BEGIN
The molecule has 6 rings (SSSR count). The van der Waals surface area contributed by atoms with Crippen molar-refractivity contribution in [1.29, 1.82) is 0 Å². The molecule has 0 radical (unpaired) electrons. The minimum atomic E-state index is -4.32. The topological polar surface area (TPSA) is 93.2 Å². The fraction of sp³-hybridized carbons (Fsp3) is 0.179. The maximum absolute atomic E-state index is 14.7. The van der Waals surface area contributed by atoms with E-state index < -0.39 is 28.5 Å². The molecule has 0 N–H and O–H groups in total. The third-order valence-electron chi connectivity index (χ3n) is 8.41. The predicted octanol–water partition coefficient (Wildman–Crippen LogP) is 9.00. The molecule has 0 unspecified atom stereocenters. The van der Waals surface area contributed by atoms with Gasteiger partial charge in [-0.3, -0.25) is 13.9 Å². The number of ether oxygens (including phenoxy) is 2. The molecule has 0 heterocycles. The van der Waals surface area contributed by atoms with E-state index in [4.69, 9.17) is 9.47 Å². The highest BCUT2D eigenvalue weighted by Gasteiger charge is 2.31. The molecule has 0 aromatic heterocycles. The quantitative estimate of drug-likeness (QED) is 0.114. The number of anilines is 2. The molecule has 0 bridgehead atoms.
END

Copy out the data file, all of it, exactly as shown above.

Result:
The molecule has 6 rings (SSSR count). The van der Waals surface area contributed by atoms with Crippen molar-refractivity contribution in [1.29, 1.82) is 0 Å². The molecule has 0 radical (unpaired) electrons. The minimum atomic E-state index is -4.32. The topological polar surface area (TPSA) is 93.2 Å². The fraction of sp³-hybridized carbons (Fsp3) is 0.179. The maximum absolute atomic E-state index is 14.7. The van der Waals surface area contributed by atoms with E-state index < -0.39 is 28.5 Å². The molecule has 0 N–H and O–H groups in total. The third-order valence-electron chi connectivity index (χ3n) is 8.41. The predicted octanol–water partition coefficient (Wildman–Crippen LogP) is 9.00. The molecule has 0 unspecified atom stereocenters. The van der Waals surface area contributed by atoms with Gasteiger partial charge in [-0.3, -0.25) is 13.9 Å². The number of ether oxygens (including phenoxy) is 2. The molecule has 0 heterocycles. The van der Waals surface area contributed by atoms with E-state index in [4.69, 9.17) is 9.47 Å². The highest BCUT2D eigenvalue weighted by Gasteiger charge is 2.31. The molecule has 0 aromatic heterocycles. The quantitative estimate of drug-likeness (QED) is 0.114. The number of anilines is 2. The molecule has 0 bridgehead atoms.